"Language, as well as the faculty of speech, was the immediate gift of God." ~ Noah Webster

Monday, December 19, 2011

The Same Circles

I received an email today, from my gentleman friend that discusses politics with me from time to time.

I have never met this man, but a couple years ago, I had written a Letter to the Editor of our local paper and apparently, he didn’t like some of the things I said in my letter. I’m sure my name came up in conversation somewhere, due to this letter, because it wasn’t long before a mutual friend contacted me to let me know that this man would like to have my email address so he could discuss my letter with me.  My friend asked me if it would be alright to share my email address with him. 

“Sure” I told her, “Go ahead and give it to him.”  I had known of this man through politics in our area for some time, and I had read many of his letters to the editor as well.  I also knew he was a Christian.  He requested connections with me in the correct way, and my friend also handled it appropriately. I appreciated that she didn’t simply give out my email without asking me.

Anyway, because of that, he and I have corresponded through email over certain issues ever since.  Most of the correspondence is regarding Ron Paul, and I very comfortably explain: “He started it!  I just continue it.”  He has an email list he utilizes, to routinely send political information. I have explained my position to him thoroughly, and suggested a couple of times that because of our differences, he should remove me from his mailing list.  He has not removed me (thus far); so I continue to email him back from time to time with my rebuttal.  Fair is fair, after all.

Most of the time I enjoy our discussion; sometimes I do not. Today was one of those times that I most definitely didn’t enjoy it. So to temper my anger at his comments today, I walked away from it for awhile to try to decide exactly how I wanted to respond.

This is a very pro Ron Paul area where we live and I would suspect that I am not particularly popular in some circles, because of my position; though no one locally has ever been rude to me. I don’t believe I have ever been rude to anyone either regarding these politics; I certainly have never intended any animosity or impolite behavior.  I am a firm believer that discussion is not only good, but important and necessary.  How does one learn ones position, if we are afraid to discuss these matters?  How does truth prevail, if not for debating both sides? How does one decide for whom to vote, if one hasn’t researched a candidate’s position? What better way to do that than to find out what others might know, or may have observed?

No, these primary politics are never fun, but they are indeed necessary and an important part of our election process.

Not long ago, I went to an event where I was quite certain there would be many Ron Paul supporters.  Had I been anywhere but my hometown, I’m sure I would have felt a little bit like Daniel walking into a lion’s den. But locally, I have never been treated poorly for my views.  Now, nationally; it is another story - I know I ruffled feathers even when I didn’t intend to, by the attacks that I received over comments I made, simply because someone asked my opinion.  Talk about a set up! And Ron Paul’s supporters are known to be the “most faithful” – sometimes read “aggressive” - anywhere.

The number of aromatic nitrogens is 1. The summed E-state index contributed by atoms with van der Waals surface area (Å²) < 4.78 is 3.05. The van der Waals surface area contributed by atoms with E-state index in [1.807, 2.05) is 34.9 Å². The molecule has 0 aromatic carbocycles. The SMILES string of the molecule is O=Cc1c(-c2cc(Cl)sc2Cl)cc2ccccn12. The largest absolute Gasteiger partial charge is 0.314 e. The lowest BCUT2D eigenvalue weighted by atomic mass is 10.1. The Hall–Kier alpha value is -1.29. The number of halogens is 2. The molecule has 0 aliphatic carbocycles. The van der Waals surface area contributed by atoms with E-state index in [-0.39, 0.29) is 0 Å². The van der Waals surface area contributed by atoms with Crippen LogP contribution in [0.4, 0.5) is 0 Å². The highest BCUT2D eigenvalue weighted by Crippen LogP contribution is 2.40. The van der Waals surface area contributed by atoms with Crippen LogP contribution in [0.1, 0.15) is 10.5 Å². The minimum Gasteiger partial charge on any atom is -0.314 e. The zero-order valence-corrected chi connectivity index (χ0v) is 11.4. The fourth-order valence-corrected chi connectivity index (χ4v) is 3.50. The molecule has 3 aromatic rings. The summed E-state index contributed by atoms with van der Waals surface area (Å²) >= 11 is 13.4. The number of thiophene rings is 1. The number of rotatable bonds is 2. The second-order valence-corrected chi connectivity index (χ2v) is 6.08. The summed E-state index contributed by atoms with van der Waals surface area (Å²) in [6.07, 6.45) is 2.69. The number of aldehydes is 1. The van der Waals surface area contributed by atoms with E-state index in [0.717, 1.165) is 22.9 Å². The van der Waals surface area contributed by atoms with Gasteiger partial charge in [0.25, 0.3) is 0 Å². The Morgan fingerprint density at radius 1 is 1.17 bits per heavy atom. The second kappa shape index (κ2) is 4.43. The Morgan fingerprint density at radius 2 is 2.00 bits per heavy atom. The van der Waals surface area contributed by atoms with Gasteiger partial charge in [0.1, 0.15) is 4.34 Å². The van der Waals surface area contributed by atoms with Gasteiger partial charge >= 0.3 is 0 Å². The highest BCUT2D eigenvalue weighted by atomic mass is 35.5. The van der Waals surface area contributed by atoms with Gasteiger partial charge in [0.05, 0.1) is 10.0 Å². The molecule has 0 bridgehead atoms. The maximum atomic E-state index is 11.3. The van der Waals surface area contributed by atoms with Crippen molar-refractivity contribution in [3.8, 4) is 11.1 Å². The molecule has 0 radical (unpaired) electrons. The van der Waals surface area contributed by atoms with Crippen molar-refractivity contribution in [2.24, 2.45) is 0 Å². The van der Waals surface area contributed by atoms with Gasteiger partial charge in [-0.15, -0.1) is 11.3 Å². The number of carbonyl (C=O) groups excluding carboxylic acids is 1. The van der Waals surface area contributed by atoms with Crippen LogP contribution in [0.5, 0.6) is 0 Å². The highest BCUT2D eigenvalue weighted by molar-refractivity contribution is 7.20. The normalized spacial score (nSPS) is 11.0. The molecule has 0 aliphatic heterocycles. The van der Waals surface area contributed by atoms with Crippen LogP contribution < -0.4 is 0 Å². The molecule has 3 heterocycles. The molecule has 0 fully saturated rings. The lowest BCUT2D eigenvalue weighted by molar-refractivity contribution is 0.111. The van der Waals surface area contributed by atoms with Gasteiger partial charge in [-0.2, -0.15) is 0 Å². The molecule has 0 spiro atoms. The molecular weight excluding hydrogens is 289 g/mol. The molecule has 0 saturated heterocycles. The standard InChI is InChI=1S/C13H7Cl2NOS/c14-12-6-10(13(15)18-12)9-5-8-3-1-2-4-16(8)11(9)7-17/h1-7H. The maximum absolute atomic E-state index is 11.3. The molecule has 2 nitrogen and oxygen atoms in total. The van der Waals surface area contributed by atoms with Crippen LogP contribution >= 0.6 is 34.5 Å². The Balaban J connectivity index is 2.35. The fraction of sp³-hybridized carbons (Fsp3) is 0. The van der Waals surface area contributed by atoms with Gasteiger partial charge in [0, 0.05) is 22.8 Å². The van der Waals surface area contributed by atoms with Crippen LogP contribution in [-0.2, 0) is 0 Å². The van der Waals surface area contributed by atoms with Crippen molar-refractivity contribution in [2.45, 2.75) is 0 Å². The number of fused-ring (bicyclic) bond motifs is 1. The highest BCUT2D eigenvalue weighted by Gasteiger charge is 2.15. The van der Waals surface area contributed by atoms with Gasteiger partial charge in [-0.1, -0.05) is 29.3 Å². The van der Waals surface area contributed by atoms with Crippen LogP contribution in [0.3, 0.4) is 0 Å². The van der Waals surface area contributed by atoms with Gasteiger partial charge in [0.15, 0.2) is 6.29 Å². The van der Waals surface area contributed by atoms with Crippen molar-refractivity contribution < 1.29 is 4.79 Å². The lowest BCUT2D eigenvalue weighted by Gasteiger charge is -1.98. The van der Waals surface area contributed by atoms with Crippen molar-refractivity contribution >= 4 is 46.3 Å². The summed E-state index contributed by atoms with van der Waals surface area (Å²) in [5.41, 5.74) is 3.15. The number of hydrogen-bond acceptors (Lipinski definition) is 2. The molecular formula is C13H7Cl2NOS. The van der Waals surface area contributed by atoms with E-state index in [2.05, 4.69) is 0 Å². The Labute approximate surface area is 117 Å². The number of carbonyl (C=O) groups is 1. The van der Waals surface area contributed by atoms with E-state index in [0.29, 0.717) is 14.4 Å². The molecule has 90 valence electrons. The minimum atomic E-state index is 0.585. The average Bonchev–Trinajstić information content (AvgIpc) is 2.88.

Anyway, a good friend was also at this local event. This particular friend is one with whom I have had a few Paul discussions. He gave me a big wave and a sparkling smile as he does every time I see him. I was relieved; he always remains as friendly as ever, despite the recent ratcheting up of events in the political arena.

His good nature and affability is always heart warming; and I think a lot of him, his wife and their beautiful family.  His consistent amicable attitude toward me caused me to reflect on one of our last discussions.

We were at a public place, but it was somewhere where a political discussion would not be out of line.  In fact, it was somewhere where discussion would be expected, as politics was the nature of the event.  He and I were bantering back and forth a bit, and he was no doubt winning the debate, fully prepared for anything I might throw back at him. Plus, I have never been one to quickly “think on my feet” verbally.  I felt I was holding my own, however.

It wasn’t long before a man approached us and said, “Man, what are you doing to this poor lady?”  My friend laughed as he hugged me and told the man, “This is a family friend and she is no POOR lady!! She is doing just fine!” We both had a sincere laugh. The debate was over, but his final comment made me feel really good.  It told me, I was holding my own, and that despite our differences, he still respected me for my view point.

I appreciated that so much.  I love that there are people that appreciate the dialogue in the same manner that I do. He wanted to share his views, because he believes in them so strongly, but yet he still allowed me to share mine knowing I believe the way I do just as strongly as he.

There was a time in my life I would never speak up like this, but as I get older and time gets shorter, (and so does patience, I guess) I now speak up more often.  I know one isn’t always able to do that with everybody. Sometimes dialogue must be curtailed; sometimes it can’t take place at all.  But through the example of this friend and the kind manner in which he has consistently treated me, hopefully I will always remember to treat my “email friend” just as respectfully.  I know I will try my best to respond kindly to his disturbing email; but no doubt, I WILL respond. My beliefs require it.

I do look forward to the day when this gentleman and I eventually meet.  I know we will one day.  It seems we travel in the same circles.

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